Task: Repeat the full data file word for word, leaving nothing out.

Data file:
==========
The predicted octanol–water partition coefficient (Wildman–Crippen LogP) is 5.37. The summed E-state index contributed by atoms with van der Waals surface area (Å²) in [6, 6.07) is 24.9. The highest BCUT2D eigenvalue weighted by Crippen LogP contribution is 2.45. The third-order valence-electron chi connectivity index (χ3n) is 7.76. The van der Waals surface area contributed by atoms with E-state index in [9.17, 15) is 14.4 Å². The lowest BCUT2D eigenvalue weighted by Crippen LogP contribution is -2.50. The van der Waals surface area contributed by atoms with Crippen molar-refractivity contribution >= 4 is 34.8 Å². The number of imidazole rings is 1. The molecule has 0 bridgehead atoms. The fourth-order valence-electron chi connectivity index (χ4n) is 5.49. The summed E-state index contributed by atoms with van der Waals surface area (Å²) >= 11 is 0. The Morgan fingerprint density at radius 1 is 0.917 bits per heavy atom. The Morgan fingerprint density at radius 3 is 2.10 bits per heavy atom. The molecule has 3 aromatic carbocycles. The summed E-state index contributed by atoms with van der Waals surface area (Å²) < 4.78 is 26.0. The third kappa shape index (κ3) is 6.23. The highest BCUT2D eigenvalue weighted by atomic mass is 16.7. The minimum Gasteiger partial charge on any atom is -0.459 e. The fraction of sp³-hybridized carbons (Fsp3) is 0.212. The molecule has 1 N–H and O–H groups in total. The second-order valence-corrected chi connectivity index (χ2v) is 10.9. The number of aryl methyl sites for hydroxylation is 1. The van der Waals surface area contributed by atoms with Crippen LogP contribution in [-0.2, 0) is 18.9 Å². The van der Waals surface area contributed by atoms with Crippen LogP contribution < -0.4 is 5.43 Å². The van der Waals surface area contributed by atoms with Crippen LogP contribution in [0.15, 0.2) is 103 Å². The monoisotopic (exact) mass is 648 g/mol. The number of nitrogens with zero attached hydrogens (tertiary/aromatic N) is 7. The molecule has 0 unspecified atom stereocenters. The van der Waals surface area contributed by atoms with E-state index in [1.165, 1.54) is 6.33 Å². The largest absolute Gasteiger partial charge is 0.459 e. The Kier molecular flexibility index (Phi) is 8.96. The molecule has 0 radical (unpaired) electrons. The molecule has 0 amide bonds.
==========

The predicted octanol–water partition coefficient (Wildman–Crippen LogP) is 5.37. The summed E-state index contributed by atoms with van der Waals surface area (Å²) in [6, 6.07) is 24.9. The highest BCUT2D eigenvalue weighted by Crippen LogP contribution is 2.45. The third-order valence-electron chi connectivity index (χ3n) is 7.76. The van der Waals surface area contributed by atoms with E-state index in [9.17, 15) is 14.4 Å². The lowest BCUT2D eigenvalue weighted by Crippen LogP contribution is -2.50. The van der Waals surface area contributed by atoms with Crippen molar-refractivity contribution >= 4 is 34.8 Å². The number of imidazole rings is 1. The molecule has 0 bridgehead atoms. The fourth-order valence-electron chi connectivity index (χ4n) is 5.49. The summed E-state index contributed by atoms with van der Waals surface area (Å²) >= 11 is 0. The Morgan fingerprint density at radius 1 is 0.917 bits per heavy atom. The Morgan fingerprint density at radius 3 is 2.10 bits per heavy atom. The molecule has 3 aromatic carbocycles. The summed E-state index contributed by atoms with van der Waals surface area (Å²) < 4.78 is 26.0. The third kappa shape index (κ3) is 6.23. The highest BCUT2D eigenvalue weighted by atomic mass is 16.7. The minimum Gasteiger partial charge on any atom is -0.459 e. The fraction of sp³-hybridized carbons (Fsp3) is 0.212. The molecule has 1 N–H and O–H groups in total. The second-order valence-corrected chi connectivity index (χ2v) is 10.9. The number of aryl methyl sites for hydroxylation is 1. The van der Waals surface area contributed by atoms with Crippen LogP contribution in [-0.2, 0) is 18.9 Å². The van der Waals surface area contributed by atoms with Crippen LogP contribution < -0.4 is 5.43 Å². The van der Waals surface area contributed by atoms with Crippen LogP contribution in [0.15, 0.2) is 103 Å². The monoisotopic (exact) mass is 648 g/mol. The number of nitrogens with zero attached hydrogens (tertiary/aromatic N) is 7. The molecule has 0 unspecified atom stereocenters. The van der Waals surface area contributed by atoms with E-state index in [1.165, 1.54) is 6.33 Å². The largest absolute Gasteiger partial charge is 0.459 e. The Kier molecular flexibility index (Phi) is 8.96. The molecule has 0 radical (unpaired) electrons. The molecule has 0 amide bonds.